Lesson #6 – Don’t Leave Empty-Handed 


If you’ve ever visited your favorite department store counter and had makeup applied without buying anything, then this tidbit applies to you. The makeup artists working in retail love what they do, but they’re also expected to sell products. Makeup Artist Savannah Gallegos explains, “Doing a good job [does] not just mean satisfying the customer, but selling a good amount of product to her. Too often, customers take nothing. I very often had customers getting full face makeovers without a fee and without purchasing a thing. [You don’t necessarily need to buy] what we put on you, but if you’re purchasing nothing after the service, you are doing a disservice to the MUA.” 


Think about making a purchase, even if it’s a little something, especially after a beauty retail professional has spent time doing your makeup and advising which products and colors are best for you.


Lesson #7 – Don’t Chart a New Course on the Fly 


Before dedicating my career to writing for the beauty industry, I worked in catering and event planning. Last minute requests, especially from brides, were tough to accommodate if not impossible. Makeup Artist Lisa Florenzen says one of the most frequent “Big Day” problems occurs when brides do a 180 makeup-wise “after locking in their look [during their] in-person consultation weeks before.” After deciding on “minimalistic and natural-looking makeup,” one of Florenzen’s brides arrived with a Roaring 20s flapper hairstyle on her wedding day. Bold eye and lip makeup were required to balance the look, and the end result “was exactly the opposite of what [Florenzen] did during the consultation.”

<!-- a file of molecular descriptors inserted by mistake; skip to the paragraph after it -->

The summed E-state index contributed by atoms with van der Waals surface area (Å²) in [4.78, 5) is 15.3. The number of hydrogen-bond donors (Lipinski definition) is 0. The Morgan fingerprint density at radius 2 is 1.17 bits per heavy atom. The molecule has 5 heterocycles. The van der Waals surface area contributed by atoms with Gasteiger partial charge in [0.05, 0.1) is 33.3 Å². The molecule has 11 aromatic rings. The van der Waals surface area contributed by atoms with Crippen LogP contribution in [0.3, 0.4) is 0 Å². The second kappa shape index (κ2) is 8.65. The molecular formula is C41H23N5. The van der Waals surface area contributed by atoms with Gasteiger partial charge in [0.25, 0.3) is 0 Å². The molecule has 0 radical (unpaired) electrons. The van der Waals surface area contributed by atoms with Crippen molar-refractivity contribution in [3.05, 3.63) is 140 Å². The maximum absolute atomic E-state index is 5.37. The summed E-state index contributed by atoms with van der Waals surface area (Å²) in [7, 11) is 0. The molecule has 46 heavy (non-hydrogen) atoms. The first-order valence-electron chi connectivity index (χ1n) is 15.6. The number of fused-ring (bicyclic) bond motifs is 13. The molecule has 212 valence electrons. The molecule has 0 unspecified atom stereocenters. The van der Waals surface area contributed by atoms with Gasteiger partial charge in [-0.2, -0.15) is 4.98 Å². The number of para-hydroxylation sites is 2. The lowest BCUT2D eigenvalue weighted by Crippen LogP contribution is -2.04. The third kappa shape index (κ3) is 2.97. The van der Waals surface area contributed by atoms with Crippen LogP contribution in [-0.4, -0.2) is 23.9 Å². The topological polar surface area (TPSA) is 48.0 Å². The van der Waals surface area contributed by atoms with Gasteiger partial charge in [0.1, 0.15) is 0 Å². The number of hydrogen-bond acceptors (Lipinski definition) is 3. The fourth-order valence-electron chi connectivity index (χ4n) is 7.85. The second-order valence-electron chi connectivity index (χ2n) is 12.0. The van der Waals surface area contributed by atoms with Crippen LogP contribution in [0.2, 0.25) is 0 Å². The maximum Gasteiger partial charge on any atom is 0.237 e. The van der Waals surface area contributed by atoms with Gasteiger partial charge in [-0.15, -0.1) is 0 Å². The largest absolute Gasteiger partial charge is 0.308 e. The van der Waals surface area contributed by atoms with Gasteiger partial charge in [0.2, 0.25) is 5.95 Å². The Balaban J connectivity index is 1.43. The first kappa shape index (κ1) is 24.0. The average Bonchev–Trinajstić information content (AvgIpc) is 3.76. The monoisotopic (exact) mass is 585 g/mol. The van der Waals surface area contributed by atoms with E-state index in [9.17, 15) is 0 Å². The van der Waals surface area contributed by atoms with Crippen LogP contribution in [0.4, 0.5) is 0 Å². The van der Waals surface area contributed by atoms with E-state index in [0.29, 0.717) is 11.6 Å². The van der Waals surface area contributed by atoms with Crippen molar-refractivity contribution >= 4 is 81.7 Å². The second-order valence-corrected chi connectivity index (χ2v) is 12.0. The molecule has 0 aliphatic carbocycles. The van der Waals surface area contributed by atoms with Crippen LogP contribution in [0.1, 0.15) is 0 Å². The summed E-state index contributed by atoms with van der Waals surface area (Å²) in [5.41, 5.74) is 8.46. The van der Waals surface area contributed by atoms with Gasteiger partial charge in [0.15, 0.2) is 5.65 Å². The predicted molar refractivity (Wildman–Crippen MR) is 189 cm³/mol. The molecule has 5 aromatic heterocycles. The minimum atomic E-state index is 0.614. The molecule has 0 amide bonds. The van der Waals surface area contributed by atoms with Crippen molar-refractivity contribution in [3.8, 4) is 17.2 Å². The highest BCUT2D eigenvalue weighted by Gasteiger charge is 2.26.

Lesson #8 – Stop Side-Eyeing Your MUA’s Kit


Makeup aficionados have their faves, but don’t expect your makeup artist to use brands just because they’re trending. Makeup Artist Chyla Guerrero says, “Some people will judge you if you don't carry the ‘hip’ brand. I won't carry Kylie lip kits because I don't like them. Okay?”


Lesson #9 – Keep Your Hands to Yourself


Every makeup artist who weighed in commented on clients touching their tools. If we’ve learned anything from COVID-19, it’s to be mindful of germs and how easily they can be transferred from one surface to another. “It’s a total cringe moment,” Guerrero says, “when clients touch and feel my brushes.” Rightfully so, she takes safety protocols seriously.  You may not hear her say it out loud, but inside her head, she’s thinking, “I just sanitized that!” 


Tracy Teel
Tracy Teel

Tracy Ann Teel is a full-time freelance writer and the owner of Finesse Writing and Editing LLC. She’s a tutorial writer for San Francisco Globe’s beauty platform, FierceLeague.com, covering everything from skin and hair care to makeup and nail art. She writes for skincare companies, dermatologists, and cosmetic surgeons, and proudly taught at her MFA alma mater, the University of California Irvine, as a member of their adjunct faculty in English. She’s been a textbook reviewer for Prentice Hall, been recognized three consecutive years in the Who’s Who Among America’s Teachers, and has written professionally for 30+ years. Her poetry chapbook Such Dust was published by Finishing Line Press, and her work has appeared in Alaska Quarterly Review, Rattle, Pearl, Kaleidoscope, and Lake Arrowhead Life.